If only I had had S4BE when I was a studentâ€¦
Posted on 6th December 2013 by Iain Chalmers
I was let down badly by the way that I was taught at medical school fifty years ago. Our teachers handed us down â€˜factsâ€™ that they expected us to memorise regurgitate at exam time. One of the problems with this method of â€˜teachingâ€™ was that different specialists handed us down conflicting â€˜factsâ€™. So, for example, one surgeon would tell us that the only correct treatment for breast cancer was very radical mastectomy, sometimes with oophorectomy and hypophysectomy as well, while another would say that less radical surgery was just as effective.Â The key skill we needed at exam time was to try to work out which opinion was held by the examiner in front of us, and to regurgitate his (and it almost always was â€˜hisâ€™) particular â€˜factsâ€™.
But how to make sense of this jungle of conflicting views from different â€˜authoritiesâ€™.Â We werenâ€™t encouraged to think critically, to ask what evidence there was to support different â€˜factsâ€™, let alone challenge our teachers to explain the factual basis of the conflicting â€˜factsâ€™ with which we were being presented.Â For example, it wasnâ€™t until six years after I had been let loose on the British public with â€˜a licence to killâ€™ that I happened upon the notion of a controlled trial to find out which opinions about treatment were more likely to be correct.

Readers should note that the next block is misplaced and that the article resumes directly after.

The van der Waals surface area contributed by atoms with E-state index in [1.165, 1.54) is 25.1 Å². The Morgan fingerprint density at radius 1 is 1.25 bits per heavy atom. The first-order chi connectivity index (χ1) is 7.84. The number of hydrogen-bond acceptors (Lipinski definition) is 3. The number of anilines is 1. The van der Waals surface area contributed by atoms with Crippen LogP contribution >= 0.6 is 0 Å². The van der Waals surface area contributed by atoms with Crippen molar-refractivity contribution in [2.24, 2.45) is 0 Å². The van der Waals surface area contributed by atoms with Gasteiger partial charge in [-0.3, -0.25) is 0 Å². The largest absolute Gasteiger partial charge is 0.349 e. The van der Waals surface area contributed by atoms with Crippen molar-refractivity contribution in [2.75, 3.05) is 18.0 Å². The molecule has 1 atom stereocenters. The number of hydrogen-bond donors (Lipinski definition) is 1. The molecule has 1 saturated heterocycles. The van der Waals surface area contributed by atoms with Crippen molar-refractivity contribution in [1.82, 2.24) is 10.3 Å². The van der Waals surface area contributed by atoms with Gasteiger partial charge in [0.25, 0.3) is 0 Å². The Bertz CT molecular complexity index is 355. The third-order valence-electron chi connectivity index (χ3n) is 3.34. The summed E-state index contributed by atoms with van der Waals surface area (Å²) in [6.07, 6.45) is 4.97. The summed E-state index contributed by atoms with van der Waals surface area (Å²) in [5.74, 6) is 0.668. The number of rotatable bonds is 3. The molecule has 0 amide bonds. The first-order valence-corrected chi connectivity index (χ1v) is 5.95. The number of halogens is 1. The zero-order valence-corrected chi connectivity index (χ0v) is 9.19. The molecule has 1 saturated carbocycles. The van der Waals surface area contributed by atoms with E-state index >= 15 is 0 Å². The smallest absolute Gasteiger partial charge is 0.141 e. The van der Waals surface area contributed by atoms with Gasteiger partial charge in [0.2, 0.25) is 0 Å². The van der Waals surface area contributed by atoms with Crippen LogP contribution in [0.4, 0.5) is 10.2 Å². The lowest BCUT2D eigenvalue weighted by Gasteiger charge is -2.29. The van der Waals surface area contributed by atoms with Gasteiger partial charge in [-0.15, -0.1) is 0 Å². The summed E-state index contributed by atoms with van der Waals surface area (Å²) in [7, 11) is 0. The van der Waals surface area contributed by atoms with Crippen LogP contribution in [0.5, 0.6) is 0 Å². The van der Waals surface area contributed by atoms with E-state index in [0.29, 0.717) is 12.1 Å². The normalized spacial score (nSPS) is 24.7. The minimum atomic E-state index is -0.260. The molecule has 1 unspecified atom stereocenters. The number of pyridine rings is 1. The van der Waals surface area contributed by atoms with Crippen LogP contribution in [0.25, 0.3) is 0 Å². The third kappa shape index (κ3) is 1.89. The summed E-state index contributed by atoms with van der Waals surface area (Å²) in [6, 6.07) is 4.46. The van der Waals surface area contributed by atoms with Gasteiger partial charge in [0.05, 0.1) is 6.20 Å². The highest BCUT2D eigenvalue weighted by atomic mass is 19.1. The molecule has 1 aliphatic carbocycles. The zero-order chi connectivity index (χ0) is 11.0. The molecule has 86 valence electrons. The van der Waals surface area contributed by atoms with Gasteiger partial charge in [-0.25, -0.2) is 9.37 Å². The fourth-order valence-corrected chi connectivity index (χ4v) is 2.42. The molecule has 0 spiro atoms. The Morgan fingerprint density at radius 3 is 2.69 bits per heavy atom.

I am sure that things have changed a lot since my days as a medical student, but thatâ€™s no reason to imagine that all is well. Eminence-based health care still often trumps evidence-based health care. This is why â€˜Students for Best Evidence â€“ S4BE â€“ is such a welcome new resource. Those of us developing Testing Treatments interactive (www.testingtreatments.org) look forward to working with S4BE to develop and link to useful resources for students in the healthcare professions.Â Together we will try to help ensure that all health care professionals know how to recognise when there are important uncertainties about whether their treatments are doing more good than harm, and their responsibility to contribute to research to reduce the uncertainties. Patients deserve no less from those to whom they turn for help.